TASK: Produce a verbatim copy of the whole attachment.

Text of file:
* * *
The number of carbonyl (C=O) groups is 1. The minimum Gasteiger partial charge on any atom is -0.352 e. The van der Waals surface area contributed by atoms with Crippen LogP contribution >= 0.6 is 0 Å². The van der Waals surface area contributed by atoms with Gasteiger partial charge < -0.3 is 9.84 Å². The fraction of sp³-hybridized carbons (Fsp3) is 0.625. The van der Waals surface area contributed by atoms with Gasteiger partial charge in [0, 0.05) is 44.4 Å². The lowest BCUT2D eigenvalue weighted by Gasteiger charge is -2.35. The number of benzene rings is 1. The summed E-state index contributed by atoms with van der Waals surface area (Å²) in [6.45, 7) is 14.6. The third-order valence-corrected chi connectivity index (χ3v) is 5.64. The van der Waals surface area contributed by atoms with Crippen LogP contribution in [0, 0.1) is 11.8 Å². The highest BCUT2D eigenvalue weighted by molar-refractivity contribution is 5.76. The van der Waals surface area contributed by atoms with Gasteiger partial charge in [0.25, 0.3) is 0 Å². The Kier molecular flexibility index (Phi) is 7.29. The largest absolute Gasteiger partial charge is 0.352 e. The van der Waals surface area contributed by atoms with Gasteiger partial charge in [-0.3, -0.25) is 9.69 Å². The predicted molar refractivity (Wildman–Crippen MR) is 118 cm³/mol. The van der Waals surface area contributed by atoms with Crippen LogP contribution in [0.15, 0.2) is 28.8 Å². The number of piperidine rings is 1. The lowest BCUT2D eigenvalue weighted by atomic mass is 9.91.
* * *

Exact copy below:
The number of carbonyl (C=O) groups is 1. The minimum Gasteiger partial charge on any atom is -0.352 e. The van der Waals surface area contributed by atoms with Crippen LogP contribution >= 0.6 is 0 Å². The van der Waals surface area contributed by atoms with Gasteiger partial charge < -0.3 is 9.84 Å². The fraction of sp³-hybridized carbons (Fsp3) is 0.625. The van der Waals surface area contributed by atoms with Gasteiger partial charge in [0, 0.05) is 44.4 Å². The lowest BCUT2D eigenvalue weighted by Gasteiger charge is -2.35. The number of benzene rings is 1. The summed E-state index contributed by atoms with van der Waals surface area (Å²) in [6.45, 7) is 14.6. The third-order valence-corrected chi connectivity index (χ3v) is 5.64. The van der Waals surface area contributed by atoms with Crippen LogP contribution in [0, 0.1) is 11.8 Å². The highest BCUT2D eigenvalue weighted by molar-refractivity contribution is 5.76. The van der Waals surface area contributed by atoms with Gasteiger partial charge in [0.25, 0.3) is 0 Å². The Kier molecular flexibility index (Phi) is 7.29. The largest absolute Gasteiger partial charge is 0.352 e. The van der Waals surface area contributed by atoms with Gasteiger partial charge in [-0.3, -0.25) is 9.69 Å². The predicted molar refractivity (Wildman–Crippen MR) is 118 cm³/mol. The van der Waals surface area contributed by atoms with Crippen LogP contribution in [0.15, 0.2) is 28.8 Å². The number of piperidine rings is 1. The lowest BCUT2D eigenvalue weighted by atomic mass is 9.91.